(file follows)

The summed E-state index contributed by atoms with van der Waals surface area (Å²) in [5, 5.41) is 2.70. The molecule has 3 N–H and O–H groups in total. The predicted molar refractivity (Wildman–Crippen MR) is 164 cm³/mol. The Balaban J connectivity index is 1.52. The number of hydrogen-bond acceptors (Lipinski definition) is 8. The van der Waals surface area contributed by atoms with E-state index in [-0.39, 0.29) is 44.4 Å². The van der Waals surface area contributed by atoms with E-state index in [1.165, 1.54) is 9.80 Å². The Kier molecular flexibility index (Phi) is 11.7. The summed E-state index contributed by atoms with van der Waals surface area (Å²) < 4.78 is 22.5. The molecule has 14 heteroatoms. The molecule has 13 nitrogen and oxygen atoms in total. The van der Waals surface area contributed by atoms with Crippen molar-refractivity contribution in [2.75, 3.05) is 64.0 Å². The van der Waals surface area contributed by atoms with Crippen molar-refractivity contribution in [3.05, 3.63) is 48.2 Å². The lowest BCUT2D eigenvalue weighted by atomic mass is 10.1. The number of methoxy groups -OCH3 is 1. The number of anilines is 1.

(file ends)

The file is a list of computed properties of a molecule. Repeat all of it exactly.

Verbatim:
The summed E-state index contributed by atoms with van der Waals surface area (Å²) in [5, 5.41) is 2.70. The molecule has 3 N–H and O–H groups in total. The predicted molar refractivity (Wildman–Crippen MR) is 164 cm³/mol. The Balaban J connectivity index is 1.52. The number of hydrogen-bond acceptors (Lipinski definition) is 8. The van der Waals surface area contributed by atoms with E-state index in [-0.39, 0.29) is 44.4 Å². The van der Waals surface area contributed by atoms with E-state index in [1.165, 1.54) is 9.80 Å². The Kier molecular flexibility index (Phi) is 11.7. The summed E-state index contributed by atoms with van der Waals surface area (Å²) < 4.78 is 22.5. The molecule has 14 heteroatoms. The molecule has 13 nitrogen and oxygen atoms in total. The van der Waals surface area contributed by atoms with Crippen molar-refractivity contribution in [2.75, 3.05) is 64.0 Å². The van der Waals surface area contributed by atoms with Crippen molar-refractivity contribution in [3.05, 3.63) is 48.2 Å². The lowest BCUT2D eigenvalue weighted by atomic mass is 10.1. The number of methoxy groups -OCH3 is 1. The number of anilines is 1.